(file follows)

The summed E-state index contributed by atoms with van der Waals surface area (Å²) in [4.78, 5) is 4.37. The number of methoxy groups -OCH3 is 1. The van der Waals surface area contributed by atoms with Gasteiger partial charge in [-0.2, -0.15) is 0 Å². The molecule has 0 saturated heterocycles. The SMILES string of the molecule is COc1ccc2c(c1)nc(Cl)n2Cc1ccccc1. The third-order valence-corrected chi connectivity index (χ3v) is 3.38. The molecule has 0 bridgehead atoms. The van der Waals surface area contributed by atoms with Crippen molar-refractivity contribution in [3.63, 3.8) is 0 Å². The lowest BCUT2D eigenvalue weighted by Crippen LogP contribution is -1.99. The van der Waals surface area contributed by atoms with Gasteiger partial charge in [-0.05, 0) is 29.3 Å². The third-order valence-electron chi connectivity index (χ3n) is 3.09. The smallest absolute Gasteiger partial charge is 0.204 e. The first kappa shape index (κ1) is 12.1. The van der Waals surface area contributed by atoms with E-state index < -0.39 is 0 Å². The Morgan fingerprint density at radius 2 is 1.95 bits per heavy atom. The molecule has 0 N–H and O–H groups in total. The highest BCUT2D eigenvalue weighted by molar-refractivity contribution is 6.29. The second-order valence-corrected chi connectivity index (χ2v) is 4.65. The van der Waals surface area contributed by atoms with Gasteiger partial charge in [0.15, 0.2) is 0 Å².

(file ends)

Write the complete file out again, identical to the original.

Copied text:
The summed E-state index contributed by atoms with van der Waals surface area (Å²) in [4.78, 5) is 4.37. The number of methoxy groups -OCH3 is 1. The van der Waals surface area contributed by atoms with Gasteiger partial charge in [-0.2, -0.15) is 0 Å². The molecule has 0 saturated heterocycles. The SMILES string of the molecule is COc1ccc2c(c1)nc(Cl)n2Cc1ccccc1. The third-order valence-corrected chi connectivity index (χ3v) is 3.38. The molecule has 0 bridgehead atoms. The van der Waals surface area contributed by atoms with Crippen molar-refractivity contribution in [3.63, 3.8) is 0 Å². The lowest BCUT2D eigenvalue weighted by Crippen LogP contribution is -1.99. The van der Waals surface area contributed by atoms with Gasteiger partial charge in [-0.05, 0) is 29.3 Å². The third-order valence-electron chi connectivity index (χ3n) is 3.09. The smallest absolute Gasteiger partial charge is 0.204 e. The first kappa shape index (κ1) is 12.1. The van der Waals surface area contributed by atoms with E-state index < -0.39 is 0 Å². The Morgan fingerprint density at radius 2 is 1.95 bits per heavy atom. The molecule has 0 N–H and O–H groups in total. The highest BCUT2D eigenvalue weighted by molar-refractivity contribution is 6.29. The second-order valence-corrected chi connectivity index (χ2v) is 4.65. The van der Waals surface area contributed by atoms with Gasteiger partial charge in [0.15, 0.2) is 0 Å².